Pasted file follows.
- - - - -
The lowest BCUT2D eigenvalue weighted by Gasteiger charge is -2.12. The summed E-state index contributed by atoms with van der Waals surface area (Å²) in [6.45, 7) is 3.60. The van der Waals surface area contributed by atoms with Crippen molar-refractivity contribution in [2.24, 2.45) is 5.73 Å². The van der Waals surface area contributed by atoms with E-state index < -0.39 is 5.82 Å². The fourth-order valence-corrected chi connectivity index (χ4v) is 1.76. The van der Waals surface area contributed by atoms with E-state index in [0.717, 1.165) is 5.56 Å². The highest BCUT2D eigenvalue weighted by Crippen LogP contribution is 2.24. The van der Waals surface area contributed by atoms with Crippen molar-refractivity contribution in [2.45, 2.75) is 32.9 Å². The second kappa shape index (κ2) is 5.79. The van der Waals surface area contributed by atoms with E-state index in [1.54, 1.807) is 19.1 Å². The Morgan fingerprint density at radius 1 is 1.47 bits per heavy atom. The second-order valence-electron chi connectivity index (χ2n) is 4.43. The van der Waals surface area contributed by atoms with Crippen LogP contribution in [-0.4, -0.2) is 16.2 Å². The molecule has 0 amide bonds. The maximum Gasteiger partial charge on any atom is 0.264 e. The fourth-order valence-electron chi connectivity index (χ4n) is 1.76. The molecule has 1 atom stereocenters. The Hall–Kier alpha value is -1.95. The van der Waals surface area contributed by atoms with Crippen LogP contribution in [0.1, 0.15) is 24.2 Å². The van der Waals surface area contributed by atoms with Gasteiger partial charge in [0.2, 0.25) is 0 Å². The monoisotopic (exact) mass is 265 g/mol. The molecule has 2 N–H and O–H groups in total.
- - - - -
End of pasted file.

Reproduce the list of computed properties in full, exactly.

The lowest BCUT2D eigenvalue weighted by Gasteiger charge is -2.12. The summed E-state index contributed by atoms with van der Waals surface area (Å²) in [6.45, 7) is 3.60. The van der Waals surface area contributed by atoms with Crippen molar-refractivity contribution in [2.24, 2.45) is 5.73 Å². The van der Waals surface area contributed by atoms with E-state index < -0.39 is 5.82 Å². The fourth-order valence-corrected chi connectivity index (χ4v) is 1.76. The van der Waals surface area contributed by atoms with E-state index in [0.717, 1.165) is 5.56 Å². The highest BCUT2D eigenvalue weighted by Crippen LogP contribution is 2.24. The van der Waals surface area contributed by atoms with Crippen molar-refractivity contribution in [2.45, 2.75) is 32.9 Å². The second kappa shape index (κ2) is 5.79. The van der Waals surface area contributed by atoms with E-state index in [1.54, 1.807) is 19.1 Å². The Morgan fingerprint density at radius 1 is 1.47 bits per heavy atom. The second-order valence-electron chi connectivity index (χ2n) is 4.43. The van der Waals surface area contributed by atoms with Crippen LogP contribution in [-0.4, -0.2) is 16.2 Å². The molecule has 0 amide bonds. The maximum Gasteiger partial charge on any atom is 0.264 e. The fourth-order valence-electron chi connectivity index (χ4n) is 1.76. The molecule has 1 atom stereocenters. The Hall–Kier alpha value is -1.95. The van der Waals surface area contributed by atoms with Crippen LogP contribution in [0.1, 0.15) is 24.2 Å². The van der Waals surface area contributed by atoms with Gasteiger partial charge in [0.2, 0.25) is 0 Å². The monoisotopic (exact) mass is 265 g/mol. The molecule has 2 N–H and O–H groups in total.